Trump to offer first detailed impeachment defense as pivotal week begins
After refusing to cooperate with the Democratic Party-led impeachment probe in the House of Representatives, President Donald Trump will today offer his first comprehensive defense, before his trial begins in earnest in the Senate.
Trump, only the fourth of 45 American presidents to face the possibility of being ousted by impeachment, has to meet a noon (1700 GMT) deadline to submit his written defense. He is charged with abusing the powers of his office by asking Ukraine to investigate a Democratic political rival, Joe Biden, and obstructing a congressional inquiry into his conduct.
“This is a brazen and unlawful attempt to overturn the results of the 2016 election and interfere with the 2020 election - now just months away,” Trump’s lawyers argued in a six-page initial response to the charges on Saturday.
Senior administration officials said Monday’s document will offer a more detailed and aggressive defense in arguing that Trump is innocent of the charges and should not be removed from office, as Democrats are demanding.
While the Republican-controlled Senate is highly unlikely to remove Trump from office, it is important for the Republican president to diminish the Democratic accusations as a partisan witch-hunt. He needs to limit the political damage to his re-election bid as he seeks a second term in November.
Trump’s legal team says he was well within his constitutional authority to press Ukraine President Volodymyr Zelenskiy last year to investigate Biden and his son Hunter as part of what Trump says was an anti-corruption drive. The Bidens deny any wrongdoing and Trump’s allegations have been widely debunked.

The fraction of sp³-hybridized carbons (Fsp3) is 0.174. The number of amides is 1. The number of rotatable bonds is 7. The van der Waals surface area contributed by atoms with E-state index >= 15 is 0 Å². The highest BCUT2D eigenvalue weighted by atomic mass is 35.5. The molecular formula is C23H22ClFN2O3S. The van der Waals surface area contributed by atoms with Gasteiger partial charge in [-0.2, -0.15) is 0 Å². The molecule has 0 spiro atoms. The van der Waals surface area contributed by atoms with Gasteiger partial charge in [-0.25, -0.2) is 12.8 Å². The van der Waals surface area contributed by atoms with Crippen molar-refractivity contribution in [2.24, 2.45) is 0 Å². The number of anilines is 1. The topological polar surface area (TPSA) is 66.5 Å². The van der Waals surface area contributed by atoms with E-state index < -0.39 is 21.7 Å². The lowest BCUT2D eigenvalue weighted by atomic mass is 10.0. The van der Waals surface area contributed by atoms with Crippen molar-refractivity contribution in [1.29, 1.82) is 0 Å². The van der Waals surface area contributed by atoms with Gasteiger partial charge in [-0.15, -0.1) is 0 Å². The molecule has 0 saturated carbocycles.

Democrats say Trump abused his power by withholding U.S. military assistance to Ukraine as part of a pressure campaign and obstructed Congress by refusing to hand over documents and barring administration officials from testifying, even when subpoenaed by House investigators.
Trump’s team says he is protected by the US Constitution’s separation of powers provisions.
In a 111-page document filed before the Senate trial begins in earnest on Tuesday, Democratic lawmakers laid out their arguments against Trump, saying the president must be removed from office to protect national security and preserve the country’s system of government.
Seeking to show he is still conducting presidential business despite the trial, Trump is scheduled to depart late on Monday for Davos, Switzerland, to join global leaders at the World Economic Forum. Some advisers had argued against him making the trip.